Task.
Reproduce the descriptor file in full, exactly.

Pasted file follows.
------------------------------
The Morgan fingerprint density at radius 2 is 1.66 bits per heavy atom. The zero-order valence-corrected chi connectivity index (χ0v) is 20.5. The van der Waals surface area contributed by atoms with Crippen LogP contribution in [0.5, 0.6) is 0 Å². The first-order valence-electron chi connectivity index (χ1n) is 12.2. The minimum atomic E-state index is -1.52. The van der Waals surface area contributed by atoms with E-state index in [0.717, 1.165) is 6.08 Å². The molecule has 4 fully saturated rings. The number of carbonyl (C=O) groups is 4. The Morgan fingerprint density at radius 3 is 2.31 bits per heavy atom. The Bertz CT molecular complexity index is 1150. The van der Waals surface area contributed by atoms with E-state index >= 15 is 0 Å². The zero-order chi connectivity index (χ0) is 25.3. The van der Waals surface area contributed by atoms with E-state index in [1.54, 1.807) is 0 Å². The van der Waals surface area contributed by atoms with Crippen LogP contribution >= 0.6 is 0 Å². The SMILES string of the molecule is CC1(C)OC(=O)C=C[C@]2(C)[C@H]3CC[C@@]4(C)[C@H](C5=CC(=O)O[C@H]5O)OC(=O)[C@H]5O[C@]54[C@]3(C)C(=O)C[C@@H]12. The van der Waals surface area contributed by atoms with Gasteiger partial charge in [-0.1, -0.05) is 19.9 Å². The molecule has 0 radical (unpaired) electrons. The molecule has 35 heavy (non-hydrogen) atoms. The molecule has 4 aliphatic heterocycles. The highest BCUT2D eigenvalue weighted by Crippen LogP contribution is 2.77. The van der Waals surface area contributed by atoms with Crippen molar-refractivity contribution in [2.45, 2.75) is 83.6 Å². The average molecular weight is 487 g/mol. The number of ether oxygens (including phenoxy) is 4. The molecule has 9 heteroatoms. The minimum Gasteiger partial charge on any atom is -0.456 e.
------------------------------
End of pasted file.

The Morgan fingerprint density at radius 2 is 1.66 bits per heavy atom. The zero-order valence-corrected chi connectivity index (χ0v) is 20.5. The van der Waals surface area contributed by atoms with Crippen LogP contribution in [0.5, 0.6) is 0 Å². The first-order valence-electron chi connectivity index (χ1n) is 12.2. The minimum atomic E-state index is -1.52. The van der Waals surface area contributed by atoms with E-state index in [0.717, 1.165) is 6.08 Å². The molecule has 4 fully saturated rings. The number of carbonyl (C=O) groups is 4. The Morgan fingerprint density at radius 3 is 2.31 bits per heavy atom. The Bertz CT molecular complexity index is 1150. The van der Waals surface area contributed by atoms with E-state index >= 15 is 0 Å². The zero-order chi connectivity index (χ0) is 25.3. The van der Waals surface area contributed by atoms with E-state index in [1.54, 1.807) is 0 Å². The van der Waals surface area contributed by atoms with Crippen LogP contribution >= 0.6 is 0 Å². The SMILES string of the molecule is CC1(C)OC(=O)C=C[C@]2(C)[C@H]3CC[C@@]4(C)[C@H](C5=CC(=O)O[C@H]5O)OC(=O)[C@H]5O[C@]54[C@]3(C)C(=O)C[C@@H]12. The van der Waals surface area contributed by atoms with Gasteiger partial charge in [-0.1, -0.05) is 19.9 Å². The molecule has 0 radical (unpaired) electrons. The molecule has 35 heavy (non-hydrogen) atoms. The molecule has 4 aliphatic heterocycles. The highest BCUT2D eigenvalue weighted by Crippen LogP contribution is 2.77. The van der Waals surface area contributed by atoms with Crippen molar-refractivity contribution in [2.45, 2.75) is 83.6 Å². The average molecular weight is 487 g/mol. The number of ether oxygens (including phenoxy) is 4. The molecule has 9 heteroatoms. The minimum Gasteiger partial charge on any atom is -0.456 e.